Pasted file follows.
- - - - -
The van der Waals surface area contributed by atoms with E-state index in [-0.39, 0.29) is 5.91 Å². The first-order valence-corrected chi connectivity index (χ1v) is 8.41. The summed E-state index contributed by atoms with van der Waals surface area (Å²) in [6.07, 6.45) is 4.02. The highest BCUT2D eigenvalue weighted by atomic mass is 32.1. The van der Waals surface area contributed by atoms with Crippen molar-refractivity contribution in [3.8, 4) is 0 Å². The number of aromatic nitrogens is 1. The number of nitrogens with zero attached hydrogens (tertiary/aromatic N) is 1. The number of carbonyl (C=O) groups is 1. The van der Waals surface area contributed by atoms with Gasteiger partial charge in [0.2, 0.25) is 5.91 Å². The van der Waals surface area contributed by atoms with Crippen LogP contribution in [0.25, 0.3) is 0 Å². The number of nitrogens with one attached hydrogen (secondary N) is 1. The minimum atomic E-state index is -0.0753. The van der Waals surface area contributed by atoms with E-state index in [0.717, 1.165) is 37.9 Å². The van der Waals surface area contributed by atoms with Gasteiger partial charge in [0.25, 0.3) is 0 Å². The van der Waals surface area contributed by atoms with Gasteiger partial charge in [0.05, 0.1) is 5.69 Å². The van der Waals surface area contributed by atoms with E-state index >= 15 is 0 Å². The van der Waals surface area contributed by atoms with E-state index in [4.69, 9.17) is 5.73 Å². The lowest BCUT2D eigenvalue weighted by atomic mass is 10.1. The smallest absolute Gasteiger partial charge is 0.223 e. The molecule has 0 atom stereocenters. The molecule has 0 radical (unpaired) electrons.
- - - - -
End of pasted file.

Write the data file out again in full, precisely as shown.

The van der Waals surface area contributed by atoms with E-state index in [-0.39, 0.29) is 5.91 Å². The first-order valence-corrected chi connectivity index (χ1v) is 8.41. The summed E-state index contributed by atoms with van der Waals surface area (Å²) in [6.07, 6.45) is 4.02. The highest BCUT2D eigenvalue weighted by atomic mass is 32.1. The van der Waals surface area contributed by atoms with Crippen molar-refractivity contribution in [3.8, 4) is 0 Å². The number of aromatic nitrogens is 1. The number of nitrogens with zero attached hydrogens (tertiary/aromatic N) is 1. The number of carbonyl (C=O) groups is 1. The van der Waals surface area contributed by atoms with Gasteiger partial charge in [0.2, 0.25) is 5.91 Å². The van der Waals surface area contributed by atoms with Crippen LogP contribution in [0.25, 0.3) is 0 Å². The number of nitrogens with one attached hydrogen (secondary N) is 1. The minimum atomic E-state index is -0.0753. The van der Waals surface area contributed by atoms with E-state index in [0.717, 1.165) is 37.9 Å². The van der Waals surface area contributed by atoms with Gasteiger partial charge in [0.25, 0.3) is 0 Å². The van der Waals surface area contributed by atoms with Gasteiger partial charge in [0.05, 0.1) is 5.69 Å². The van der Waals surface area contributed by atoms with E-state index >= 15 is 0 Å². The van der Waals surface area contributed by atoms with E-state index in [4.69, 9.17) is 5.73 Å². The lowest BCUT2D eigenvalue weighted by atomic mass is 10.1. The smallest absolute Gasteiger partial charge is 0.223 e. The molecule has 0 atom stereocenters. The molecule has 0 radical (unpaired) electrons.